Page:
War has been said to be 99% tedium interspersed with 1% pure terror. And so it is with pregnancy, childbirth and baby rearing, only thankfully (else who would do it?), in these pursuits there are also intervals of intense joy. Perhaps appropriately then, something akin to this ratio of tedium to pain and pleasure obtains in the new romantic comedy What to Expect When You’re Expecting.
With a title based on the famously alarmist, best-selling series of pregnancy advice books, one might expect this film to be a cautionary tale of the innumerable ways the process of pregnancy can go wrong, but not to worry. This is a Hollywood product; like a anesthesiologist with an epidural syringe, it does its best to deliver easy laughs and a feel-good ending.
Following the stories of five interrelated couples, the plot is as crammed as a uterus in the ninth month (yes, the pregnancy metaphors must continue). Little wonder few of them make emotional or comic impact, or that several wear out their welcome. Although she’s as impressively long-stemmed and perky-bodied as humanly possible, the appeal of Cameron Diaz has always been inexplicable, and here again she left me wondering.
Her acting is so wooden and shallow that it causes some sort of furrow in the universe whenever she tries to emote. She simply doesn’t have the enzymes necessary. She and the busily grinning but charmless Matthew Morrison compose the slickest, dullest couple of the film, and they are not without competition.
Diaz would have to fight for the title of the film’s Worst Actor with Rodrigo Santoro, the poster-handsome Brazilian actor who plays the music producer husband of Holly (Jennifer Lopez) with never a moment of credibility or intelligence. One feels sorry for the quite decent Lopez, performing opposite him. In the scenes when he joins the Dude Group’s stroller-pushing and Snugli-wearing promenades, he gives the real impression of a droid clattering along amongst humans. Despite all, however, and mostly due to Lopez’s tender performance, the scene of the adoption of the child in Ethiopia is truly touching.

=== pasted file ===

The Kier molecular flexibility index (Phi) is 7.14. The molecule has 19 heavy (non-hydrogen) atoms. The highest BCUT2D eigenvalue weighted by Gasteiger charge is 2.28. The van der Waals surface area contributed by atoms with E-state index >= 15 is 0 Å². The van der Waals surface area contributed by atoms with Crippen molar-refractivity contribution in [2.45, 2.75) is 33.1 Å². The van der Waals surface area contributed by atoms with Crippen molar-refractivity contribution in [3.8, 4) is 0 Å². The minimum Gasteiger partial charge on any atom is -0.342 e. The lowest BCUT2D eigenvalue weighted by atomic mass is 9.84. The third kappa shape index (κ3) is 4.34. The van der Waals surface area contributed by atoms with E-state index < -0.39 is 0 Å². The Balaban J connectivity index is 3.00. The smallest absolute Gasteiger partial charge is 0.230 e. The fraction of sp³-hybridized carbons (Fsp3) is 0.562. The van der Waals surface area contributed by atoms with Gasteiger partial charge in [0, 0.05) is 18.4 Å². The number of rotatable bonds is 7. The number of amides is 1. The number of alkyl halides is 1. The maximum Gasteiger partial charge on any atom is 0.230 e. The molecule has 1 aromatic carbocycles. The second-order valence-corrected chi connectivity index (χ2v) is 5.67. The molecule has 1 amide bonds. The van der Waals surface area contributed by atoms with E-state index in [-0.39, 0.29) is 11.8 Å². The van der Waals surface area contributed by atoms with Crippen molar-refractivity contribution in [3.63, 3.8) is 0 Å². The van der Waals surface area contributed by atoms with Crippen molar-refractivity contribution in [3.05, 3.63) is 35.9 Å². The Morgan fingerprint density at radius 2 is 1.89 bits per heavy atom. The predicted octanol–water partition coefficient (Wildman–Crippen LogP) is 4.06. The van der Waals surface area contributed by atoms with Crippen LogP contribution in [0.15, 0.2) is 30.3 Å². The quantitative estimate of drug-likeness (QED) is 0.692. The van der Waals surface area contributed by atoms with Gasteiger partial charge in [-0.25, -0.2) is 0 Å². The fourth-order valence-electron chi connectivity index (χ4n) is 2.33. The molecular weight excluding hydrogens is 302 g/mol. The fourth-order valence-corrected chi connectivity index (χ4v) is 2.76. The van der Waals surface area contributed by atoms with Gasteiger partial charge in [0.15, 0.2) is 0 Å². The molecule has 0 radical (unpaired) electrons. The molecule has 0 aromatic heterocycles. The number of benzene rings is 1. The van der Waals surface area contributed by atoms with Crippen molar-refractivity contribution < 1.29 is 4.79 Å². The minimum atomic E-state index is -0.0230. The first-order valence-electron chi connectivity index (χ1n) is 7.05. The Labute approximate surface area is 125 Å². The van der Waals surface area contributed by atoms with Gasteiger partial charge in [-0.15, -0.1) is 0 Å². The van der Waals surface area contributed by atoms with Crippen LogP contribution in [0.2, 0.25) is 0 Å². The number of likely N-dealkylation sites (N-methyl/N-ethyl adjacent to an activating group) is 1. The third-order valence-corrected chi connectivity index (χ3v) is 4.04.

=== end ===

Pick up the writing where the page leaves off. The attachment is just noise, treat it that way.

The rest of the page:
I’ll confess here that this is but one of the scenes during which I found myself sniffling or outright weeping. For parents, this movie is an effective trip back in time to that vulnerable, raw period of pregnancy and new parenthood, with its shocking exhaustion, struggle and ecstasy. At these moments the film does something few do, which is speak to the heart of the concept of family, how families are formed and what keeps them together.
This is in spite of the plethora of clunkers, including the attractive enough young couple (Anna Kendrick and Chace Crawford) with the far-too-cute and trendy plot gimmick of dueling food trucks and a forced miscarriage storyline. Chris Rock is Vic, the leader of the Dude Group, which mostly gives him the chance to spout Chris Rockish jokes about fatherhood and post-childbirth vaginas. I love Rock’s comedy routines, but they work better in solo than in the context of this movie.
But it’s the duo of Elizabeth Banks and Ben Falcone (Bridesmaids) as Wendy and Gary—the only relatable couple in the film—that forms the heart, such as it is, of the movie. What laughs there are come from these two and the characters around them: Rebel Wilson (Bridesmaids) as the hilariously outspoken clerk in Wendy’s baby store and Dennis Quaid as Ramsey, Gary’s studly, inappropriately competitive and undermining father, and Brooklyn Decker as Skyler, Ramsey’s inappropriately young and sexpot wife who becomes accidentally pregnant with twins at the same time that Wendy finally manages to become pregnant after years of fertility treatments. The development of Skyler’s character is one of the nicer points of this movie.
What to Expect When You’re Expecting isn’t perfect, and it’s not exactly a laugh a minute. But neither is parenthood. If they go in with low expectations, many parents will find it well worth seeing, if only as an amusing and touching blast back to those terrifying, exhilarating, early baby days.